The Home Office has published, with as little fanfare as possible (paper published on Tuesday, press release only on Friday), the threatened public consultation on RIPA Part III - after a delay of over 6 years !
Consultation paper, and Draft Statutory Code of Practice on Investigation of Protected Electronic Data (293 K )
(.pdf with non-standard fonts, presumably to make it harder to copy and paste any of the text)
The consultation closes on 30 August 2006.
Covert Investigation Policy Team
2 Marsham Street
London SW1P 4DF
No doubt we will look at this more deeply, and may, if we can summon up our depleted stock of civic duty, bother to re-iterate our previous criticisms of RIPA.
At first glance:
The section on the increased penalties of 5 years for non-disclosure of a Cryptographic Key or the plaintext, in "national security" investigations does nothing to clarify the recently changed law, which was amended by the Terrorism Act 2006.
What exactly is the definition of a "national security" investigation ? Where is the line drawn between say, a "normal" online credit card fraud, involving, say, SSL/TLS session encyption, and a similar fraud, where some of the money is heading for possible, if indirect, support of terrorist organisations ? Who declares that it is a "national security" investigation, and what profff is there that this power is not being abused in secret ?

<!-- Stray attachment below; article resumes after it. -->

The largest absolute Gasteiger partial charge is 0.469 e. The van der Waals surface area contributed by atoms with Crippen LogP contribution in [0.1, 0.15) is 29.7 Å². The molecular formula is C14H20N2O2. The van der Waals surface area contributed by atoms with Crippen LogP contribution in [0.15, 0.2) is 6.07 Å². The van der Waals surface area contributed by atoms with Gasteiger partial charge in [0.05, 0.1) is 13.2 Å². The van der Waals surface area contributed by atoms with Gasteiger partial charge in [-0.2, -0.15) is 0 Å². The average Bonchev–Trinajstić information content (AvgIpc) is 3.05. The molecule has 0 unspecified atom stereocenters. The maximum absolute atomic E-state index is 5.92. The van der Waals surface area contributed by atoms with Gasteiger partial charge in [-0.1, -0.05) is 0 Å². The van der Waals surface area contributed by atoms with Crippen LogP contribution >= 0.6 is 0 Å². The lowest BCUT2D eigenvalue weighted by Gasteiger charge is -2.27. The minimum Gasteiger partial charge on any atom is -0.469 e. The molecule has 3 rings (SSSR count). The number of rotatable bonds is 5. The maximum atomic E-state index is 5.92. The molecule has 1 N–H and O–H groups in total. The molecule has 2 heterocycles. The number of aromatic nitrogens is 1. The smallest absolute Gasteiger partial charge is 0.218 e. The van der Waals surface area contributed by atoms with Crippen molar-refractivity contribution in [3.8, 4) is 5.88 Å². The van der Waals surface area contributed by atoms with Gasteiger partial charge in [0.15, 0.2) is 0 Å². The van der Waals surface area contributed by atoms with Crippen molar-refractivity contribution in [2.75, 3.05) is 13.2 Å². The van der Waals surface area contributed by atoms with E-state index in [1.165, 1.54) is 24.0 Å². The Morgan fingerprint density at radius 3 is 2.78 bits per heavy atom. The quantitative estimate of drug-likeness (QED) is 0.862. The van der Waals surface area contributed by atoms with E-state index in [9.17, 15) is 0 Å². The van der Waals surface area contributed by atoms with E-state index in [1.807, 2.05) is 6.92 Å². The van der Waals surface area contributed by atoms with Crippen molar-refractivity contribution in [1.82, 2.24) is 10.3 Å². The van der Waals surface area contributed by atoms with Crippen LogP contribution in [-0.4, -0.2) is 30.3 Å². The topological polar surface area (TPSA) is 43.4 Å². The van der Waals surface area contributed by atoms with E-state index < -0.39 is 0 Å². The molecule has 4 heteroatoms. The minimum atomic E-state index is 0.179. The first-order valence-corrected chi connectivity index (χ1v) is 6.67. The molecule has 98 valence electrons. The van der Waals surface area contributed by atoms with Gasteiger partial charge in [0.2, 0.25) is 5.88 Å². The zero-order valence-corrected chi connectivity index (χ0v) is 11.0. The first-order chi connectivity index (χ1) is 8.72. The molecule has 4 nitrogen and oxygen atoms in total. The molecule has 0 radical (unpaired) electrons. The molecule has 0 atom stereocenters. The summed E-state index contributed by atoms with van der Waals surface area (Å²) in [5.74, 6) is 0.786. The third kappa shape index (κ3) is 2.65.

Remember that RIPA Part III has bever been commenced, so nobody has any experience of whether the 2 year penalty made any difference or not.
The consultation paper is now telling people what the critics of RIPA were saying back in the year 2000, namely that if someone is facing 10 years in prison or more for possesion of child porn or terrorist related material, why would they ever disclose a key under penalty of 2 years prison ? Even the 5 year "national security" penalty seems to be uselss, given that the paealty for "possession of anything that might be useful to a terrorist" is up to 7 years under the Terrorism Act 2000, and under the Terrorism Act 2006, the vaguue, catch all "acts preparatory to terrorism" carries a life sentence.
The consultation paper then goes off into very dangerous ground such as suggesting that people could be convicted of say, having child porn images, merely on circumstantial evidence and suspicion, because they may have some encrypted material in their possession, i.,e. images which nobody can actually decipher and view.
Given the technical problems of proving whether any random chunk of disk space contains encrypted material or not, this could sort of legal power could easlily be abused to "frame" a suspect illegally, and they would have no way of disproving a false allegation.
There should be far more concrete examples of where the Home Office allege, in direct contradiction of the official reports of both the Interception of Communications Commissioner and of the intelligence Services Commisioner, that there is any large scale use of encyption, which cannot be broken by the National Technical Assistance Centre
The suspicion must be that this "consultation" is a result of the dubious justifications put forward during the controversial "90 days" pre-charge detention debate on the Terrorism Act 2006, this time being re-cycled for the chold porn betes noirs.